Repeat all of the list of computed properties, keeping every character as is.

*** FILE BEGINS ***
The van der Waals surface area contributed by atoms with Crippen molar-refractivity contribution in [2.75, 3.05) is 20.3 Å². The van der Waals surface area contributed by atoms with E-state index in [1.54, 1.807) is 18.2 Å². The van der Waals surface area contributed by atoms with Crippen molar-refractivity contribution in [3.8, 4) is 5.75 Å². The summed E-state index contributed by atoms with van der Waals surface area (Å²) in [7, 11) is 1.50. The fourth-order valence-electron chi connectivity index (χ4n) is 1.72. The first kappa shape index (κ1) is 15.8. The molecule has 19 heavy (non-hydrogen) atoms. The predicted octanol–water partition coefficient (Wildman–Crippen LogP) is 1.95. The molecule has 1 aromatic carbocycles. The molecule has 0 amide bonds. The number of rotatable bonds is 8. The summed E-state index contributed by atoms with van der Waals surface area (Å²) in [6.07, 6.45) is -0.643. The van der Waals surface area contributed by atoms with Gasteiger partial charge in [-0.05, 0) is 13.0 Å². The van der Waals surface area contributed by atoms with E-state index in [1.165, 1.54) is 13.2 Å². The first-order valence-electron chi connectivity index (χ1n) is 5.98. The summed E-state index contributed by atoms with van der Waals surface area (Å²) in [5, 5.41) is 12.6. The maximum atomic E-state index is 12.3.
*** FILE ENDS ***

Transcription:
The van der Waals surface area contributed by atoms with Crippen molar-refractivity contribution in [2.75, 3.05) is 20.3 Å². The van der Waals surface area contributed by atoms with E-state index in [1.54, 1.807) is 18.2 Å². The van der Waals surface area contributed by atoms with Crippen molar-refractivity contribution in [3.8, 4) is 5.75 Å². The summed E-state index contributed by atoms with van der Waals surface area (Å²) in [7, 11) is 1.50. The fourth-order valence-electron chi connectivity index (χ4n) is 1.72. The first kappa shape index (κ1) is 15.8. The molecule has 19 heavy (non-hydrogen) atoms. The predicted octanol–water partition coefficient (Wildman–Crippen LogP) is 1.95. The molecule has 1 aromatic carbocycles. The molecule has 0 amide bonds. The number of rotatable bonds is 8. The summed E-state index contributed by atoms with van der Waals surface area (Å²) in [6.07, 6.45) is -0.643. The van der Waals surface area contributed by atoms with Gasteiger partial charge in [-0.05, 0) is 13.0 Å². The van der Waals surface area contributed by atoms with E-state index in [1.165, 1.54) is 13.2 Å². The first-order valence-electron chi connectivity index (χ1n) is 5.98. The summed E-state index contributed by atoms with van der Waals surface area (Å²) in [5, 5.41) is 12.6. The maximum atomic E-state index is 12.3.